Still referring to FIG. 5, the new pattern number field 520 indicates a number of new patterns found within the pixel block during pattern search. A 2-bit field can be used in some embodiments for indicating the number of new patterns 520 for the block. For example, this can be 0, 1, or 2 in the example of a 2-bit pattern index and corresponding four entry pattern database including two initial entries from pixel patterns in a previous block. In embodiments having pattern databases of greater than four new pattern entries, more bits can be used for the pattern number field 520.

In some embodiments, the 1-bit slope flag 530 can be set to 1 if slope-enabled pattern mode was used and set to 0 if the pattern mode was used. In other embodiments, the slope flag 530 can be set to 0 if the slope-enabled pattern mode was used and to 1 if the pattern mode was used.

One or more new pattern value fields 540 can be included corresponding to the number of new patterns identified in the new pattern number field 520. For each new pattern in the block, a 24-bit pattern code can be calculated and stored in the bitstream according to Equation (9) in some embodiments.


PAT=R+(G<<8)+(B<<16  (9

In embodiments using color spaces other than 24-bit RGB, each new pattern value field 540 can include fewer or greater than 24 bits corresponding to the image data color space, and the pattern codes can be calculated in an appropriate manner for the color space used. In one example, the new pattern value fields 540 do not include the pattern values from the last two pixels of a previous block for greater efficiency in compressing the data. A decoder operating on the compressed blocks can be configured to keep track of the last two pixel values in a block for subsequent decoding of the next block. In this way, redundant information already known to the decoder is omitted from the compressed pixel block bitstream to provide greater efficiency.

In the example illustrated by Equation (9), color values include data bits for red, green, and blue (RGB) components of the image data, with eight data bits representing each component for a total of 24 bits for the color value. Often known as “truecolor,” 24-bit RGB color is the highest color depth normally used, and it is provided as the example of Equation (9) for this reason. However, pattern mode compression can be useful for efficient coding of image data in many other color spaces requiring fewer or greater than 24-bits for the color value of one pixel. For example, some newer graphics cards support 30-bit RGB and higher, and therefore each pixel can have a color value corresponding to ten data bits for each of the R, G, and B components. In systems for display of multispectral or stereoscopic image data, the number of bits per pixel can also vary from the example given of 24 bits. Pattern mode compression can be used to compress image data in a wide range of color spaces, such as YCbCr, YCoCg, xvYCC, and HSV, to name a few. Each color space can express the color value of a pixel according to a bit format using a certain number of bits for each color, luminance, brightness, or lightness component. Further, pattern mode compression can be modified to accommodate color values in one or both of additive and subtractive color models in other embodiments.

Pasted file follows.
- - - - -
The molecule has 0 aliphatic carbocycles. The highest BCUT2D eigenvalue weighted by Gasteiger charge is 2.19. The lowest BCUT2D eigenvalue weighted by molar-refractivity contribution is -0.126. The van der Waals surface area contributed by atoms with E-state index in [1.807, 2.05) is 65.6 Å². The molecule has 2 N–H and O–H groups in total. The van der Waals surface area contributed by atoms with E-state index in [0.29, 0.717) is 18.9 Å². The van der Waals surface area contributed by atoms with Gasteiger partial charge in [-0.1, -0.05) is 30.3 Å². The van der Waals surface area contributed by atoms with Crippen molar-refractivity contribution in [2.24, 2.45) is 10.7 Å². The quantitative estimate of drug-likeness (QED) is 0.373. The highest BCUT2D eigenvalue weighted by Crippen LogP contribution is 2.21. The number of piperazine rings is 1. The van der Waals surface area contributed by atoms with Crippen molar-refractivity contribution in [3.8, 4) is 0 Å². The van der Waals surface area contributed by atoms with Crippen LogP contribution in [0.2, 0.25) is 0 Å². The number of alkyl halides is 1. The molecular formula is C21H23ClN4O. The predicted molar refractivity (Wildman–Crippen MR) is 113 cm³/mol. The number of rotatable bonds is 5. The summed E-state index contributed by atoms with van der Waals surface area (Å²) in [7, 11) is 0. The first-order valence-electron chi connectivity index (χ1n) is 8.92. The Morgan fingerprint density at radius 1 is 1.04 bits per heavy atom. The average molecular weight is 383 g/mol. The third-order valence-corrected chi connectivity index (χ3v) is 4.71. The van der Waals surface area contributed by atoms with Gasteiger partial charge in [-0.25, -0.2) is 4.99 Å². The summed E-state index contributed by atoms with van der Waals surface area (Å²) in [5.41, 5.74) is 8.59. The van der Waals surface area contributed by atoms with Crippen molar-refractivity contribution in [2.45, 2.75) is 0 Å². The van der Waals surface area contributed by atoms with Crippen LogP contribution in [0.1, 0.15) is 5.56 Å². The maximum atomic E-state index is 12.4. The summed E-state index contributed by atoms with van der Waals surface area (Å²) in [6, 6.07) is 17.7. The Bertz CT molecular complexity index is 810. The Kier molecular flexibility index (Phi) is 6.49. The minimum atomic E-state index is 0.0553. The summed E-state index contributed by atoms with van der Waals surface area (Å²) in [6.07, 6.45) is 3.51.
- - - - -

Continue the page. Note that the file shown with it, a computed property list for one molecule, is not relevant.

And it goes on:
If the slope flag is set to a value indicating that slope-enabled pattern mode was used to associate each of the pixel values of the block with a pattern index, then the slope pattern index field 550, R slope field 560, G slope field 570, and B slope field 580 can be included in the bitstream. In the illustrated embodiment of FIG. 5, each of these fields is a 2-bit field. The slope pattern index field 550 can indicate the starting pattern index used to determine the slope, as discussed above with respect to the pattern set module 460 of FIG. 4. The R slope field 560, G slope field 570, and B slope field 580 can indicate the slopes calculated along at least a portion of the block for each of the R, G, and B channels, as also is discussed above with respect to the pattern set module 460.

The bitstream can also include a plurality of pattern index fields 590A-590N indicating the pattern index associated with each pixel in the block, as illustrated in FIG. 5. The illustrated example includes eight pattern index fields 590A-590N corresponding to an 8×1 pixel block. Each pattern index field is 2 bits, corresponding to the length of the pattern entry index. The number of pattern index fields can be adapted to other block sizes in other examples, and the bit size for these fields can be adapted to other pattern database sizes in other examples.